Velocity Micro Moves Aggressively on AMD Epyc Threadripper Workstation Opportunity

2

Sometimes it’s all about the cores, particularly when it comes to creating video and VR content. AMD’s new Threadripper and Epyc processors currently have a significant advantage when it comes to creating video content because many of the tools are set up to use every thread a system can generate. While the major brands were slow to see this opportunity Velocity Micro is using these new AMD parts to step on the competition. Given that in most industries—particularly the film industry—time is money, they could take market share with the work stations they just announced.

Let’s talk about the dynamics of an Epyc Threadripper workstation this week.

The Problem with Change

It has been a long time since AMD had parts that could challenge for leadership in the CPU space and much of the industry is used to AMD being a low-cost provider of mid to low performing parts. Once you lock in on a mindset it is hard to get people to see a person or a company differently and this has created a drag on AMD’s ability.

However, when this happens, and it is rare, it is often the smaller firms that seem to catch on that the event provides an opportunity to displace their larger competitors particularly in focused markets and with the small to mid-sized companies they typically sell to.

That is the case here I think. Velocity Micro saw the opportunity and created a line of products focused largely on the TV and film market (the VR market is still in its infancy) and opened an opportunity to expand share.

Velocity Micro’s Offering

There are three products in Velocity Micro’s new line they are:

RS-1- This is their balls-to-the-wall offering and—while it isn’t cheap—it is an amazing value given the performance. Starting at $4095, this uses 2 Epyc processors for a total of a whopping 128 cores and features Radeon Pro graphics cards to complete the configuration.

RS-2– This is likely the most interesting product for the mid-market because it uses a Threadripper processor with 16 cores and Radeon Pro graphics in a highly tuned configuration for $2999. This is far more affordably and likely hits the sweet spot for performance for most mid-market film editing needs.

RS-3– This follows the trend to create a small form factor workstation which is only 13 inches tall and 12.5 inches deep and has Radeon Pro graphics. This would be ideal for managers or employees who need to review work but whose creation needs are more modest and uses Ryzen 7 as the solution. It has an even more modest price of $1,999 to start.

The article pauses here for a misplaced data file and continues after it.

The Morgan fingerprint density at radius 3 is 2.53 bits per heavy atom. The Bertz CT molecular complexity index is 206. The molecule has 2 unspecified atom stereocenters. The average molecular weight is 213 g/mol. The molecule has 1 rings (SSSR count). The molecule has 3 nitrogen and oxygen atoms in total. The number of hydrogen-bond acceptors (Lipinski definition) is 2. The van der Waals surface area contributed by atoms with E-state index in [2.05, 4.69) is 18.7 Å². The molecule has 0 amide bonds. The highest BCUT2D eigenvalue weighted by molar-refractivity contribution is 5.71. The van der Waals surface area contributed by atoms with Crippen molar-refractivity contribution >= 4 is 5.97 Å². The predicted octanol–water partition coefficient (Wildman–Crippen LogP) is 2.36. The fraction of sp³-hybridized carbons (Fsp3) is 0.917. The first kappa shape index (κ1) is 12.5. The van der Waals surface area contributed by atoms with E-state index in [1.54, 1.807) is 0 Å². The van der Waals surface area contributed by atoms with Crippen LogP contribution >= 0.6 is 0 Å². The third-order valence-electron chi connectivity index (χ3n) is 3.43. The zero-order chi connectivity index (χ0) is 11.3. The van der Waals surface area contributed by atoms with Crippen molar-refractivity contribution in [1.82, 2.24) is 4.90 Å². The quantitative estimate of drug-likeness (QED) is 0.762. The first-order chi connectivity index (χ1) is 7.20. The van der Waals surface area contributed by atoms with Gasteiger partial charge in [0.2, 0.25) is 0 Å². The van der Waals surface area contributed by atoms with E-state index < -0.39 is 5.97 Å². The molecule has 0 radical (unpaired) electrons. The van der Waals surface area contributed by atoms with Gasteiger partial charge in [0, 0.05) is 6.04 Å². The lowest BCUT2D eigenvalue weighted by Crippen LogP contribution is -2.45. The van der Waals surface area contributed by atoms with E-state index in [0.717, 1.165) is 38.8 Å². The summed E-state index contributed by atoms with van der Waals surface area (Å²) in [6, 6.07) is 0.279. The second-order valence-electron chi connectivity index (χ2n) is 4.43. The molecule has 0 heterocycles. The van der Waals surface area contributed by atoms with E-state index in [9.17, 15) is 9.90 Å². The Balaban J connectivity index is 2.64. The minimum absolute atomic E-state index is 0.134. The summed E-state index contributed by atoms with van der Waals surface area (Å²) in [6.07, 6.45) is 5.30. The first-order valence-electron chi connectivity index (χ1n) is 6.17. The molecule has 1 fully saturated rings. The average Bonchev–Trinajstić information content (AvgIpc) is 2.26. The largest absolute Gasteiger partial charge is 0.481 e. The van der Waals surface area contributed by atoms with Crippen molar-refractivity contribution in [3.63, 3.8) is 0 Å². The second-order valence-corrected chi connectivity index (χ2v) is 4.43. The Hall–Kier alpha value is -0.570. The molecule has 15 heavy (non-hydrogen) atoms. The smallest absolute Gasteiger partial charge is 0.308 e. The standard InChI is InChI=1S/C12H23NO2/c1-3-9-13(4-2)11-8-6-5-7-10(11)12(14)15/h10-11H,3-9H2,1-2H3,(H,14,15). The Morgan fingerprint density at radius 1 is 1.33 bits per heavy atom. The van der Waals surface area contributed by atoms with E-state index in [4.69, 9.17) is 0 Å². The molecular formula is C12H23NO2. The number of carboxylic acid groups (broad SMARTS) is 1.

These are all entry prices and they can get significantly more expensive if you increase memory, upgrade the graphics solution or change out storage. For instance, on the R-3 you can use a 2TB Samsung 960 PCIe 3.0 SSD, but it will increase the price by $1,660. Several configurations also offer a choice of AMD or NVIDIA graphics solutions to better comply with software solution requirements.

But for those that use products like this, price is generally not a huge issue because time for them is money and the extra performance a massively threaded system provides can cut days, weeks, and even months out of editing a feature length film or TV show.

Wrapping Up

AMD has returned to the performance space with Epyc and Threadripper with a vengeance. These new parts are particularly attractive to firms or individuals doing photo or video editing. But AMD’s recent history and image which took them away from the performance space is making it hard for some vendors to wrap their heads around what these parts can now do.

Velocity Micro is using this as an opportunity to grow share and has launched three new configurations to address this opportunity. It should help them gain share and showcase that AMD, at least when it comes to video creation, is extremely competitive now and clearly playing at the top of their game again.

Share.

About Author

As President and Principal Analyst of the Enderle Group, Rob provides regional and global companies with guidance in how to create credible dialogue with the market, target customer needs, create new business opportunities, anticipate technology changes, select vendors and products, and practice zero dollar marketing. For over 20 years Rob has worked for and with companies like Microsoft, HP, IBM, Dell, Toshiba, Gateway, Sony, USAA, Texas Instruments, AMD, Intel, Credit Suisse First Boston, ROLM, and Siemens.

2 Comments

  1. Pingback: Velocity Micro Moves Aggressively on AMD Epyc Threadripper Workstation Opportunity | Geek-Guy.com

  2. This is called recency bias and OEMs will be surprised very soon.
    Imagine that Intel is selling 2P 22 cores for $10K and the EPYC 2p 32 cores costs less than $10K!

    Only a blind would settle for 22 cores @ $10K vs 32 cores @ $9K and with a superior overall architecture!

Leave A Reply

This site uses Akismet to reduce spam. Learn how your comment data is processed.